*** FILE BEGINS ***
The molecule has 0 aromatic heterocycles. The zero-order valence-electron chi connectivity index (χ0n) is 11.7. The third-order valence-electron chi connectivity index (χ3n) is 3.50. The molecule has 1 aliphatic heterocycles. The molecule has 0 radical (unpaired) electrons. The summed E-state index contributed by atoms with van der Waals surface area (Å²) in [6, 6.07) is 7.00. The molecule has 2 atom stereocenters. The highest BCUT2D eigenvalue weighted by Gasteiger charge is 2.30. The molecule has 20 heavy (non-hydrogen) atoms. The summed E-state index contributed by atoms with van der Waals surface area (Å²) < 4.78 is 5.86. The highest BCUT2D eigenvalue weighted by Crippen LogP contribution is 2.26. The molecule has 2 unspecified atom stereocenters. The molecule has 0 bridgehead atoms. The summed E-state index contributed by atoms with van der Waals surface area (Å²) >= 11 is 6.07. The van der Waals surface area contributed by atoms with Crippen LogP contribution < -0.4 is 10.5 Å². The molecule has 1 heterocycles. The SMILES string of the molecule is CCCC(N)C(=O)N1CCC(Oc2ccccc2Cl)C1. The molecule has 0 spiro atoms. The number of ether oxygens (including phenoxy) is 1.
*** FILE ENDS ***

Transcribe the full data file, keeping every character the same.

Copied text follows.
The molecule has 0 aromatic heterocycles. The zero-order valence-electron chi connectivity index (χ0n) is 11.7. The third-order valence-electron chi connectivity index (χ3n) is 3.50. The molecule has 1 aliphatic heterocycles. The molecule has 0 radical (unpaired) electrons. The summed E-state index contributed by atoms with van der Waals surface area (Å²) in [6, 6.07) is 7.00. The molecule has 2 atom stereocenters. The highest BCUT2D eigenvalue weighted by Gasteiger charge is 2.30. The molecule has 20 heavy (non-hydrogen) atoms. The summed E-state index contributed by atoms with van der Waals surface area (Å²) < 4.78 is 5.86. The highest BCUT2D eigenvalue weighted by Crippen LogP contribution is 2.26. The molecule has 2 unspecified atom stereocenters. The molecule has 0 bridgehead atoms. The summed E-state index contributed by atoms with van der Waals surface area (Å²) >= 11 is 6.07. The van der Waals surface area contributed by atoms with Crippen LogP contribution < -0.4 is 10.5 Å². The molecule has 1 heterocycles. The SMILES string of the molecule is CCCC(N)C(=O)N1CCC(Oc2ccccc2Cl)C1. The molecule has 0 spiro atoms. The number of ether oxygens (including phenoxy) is 1.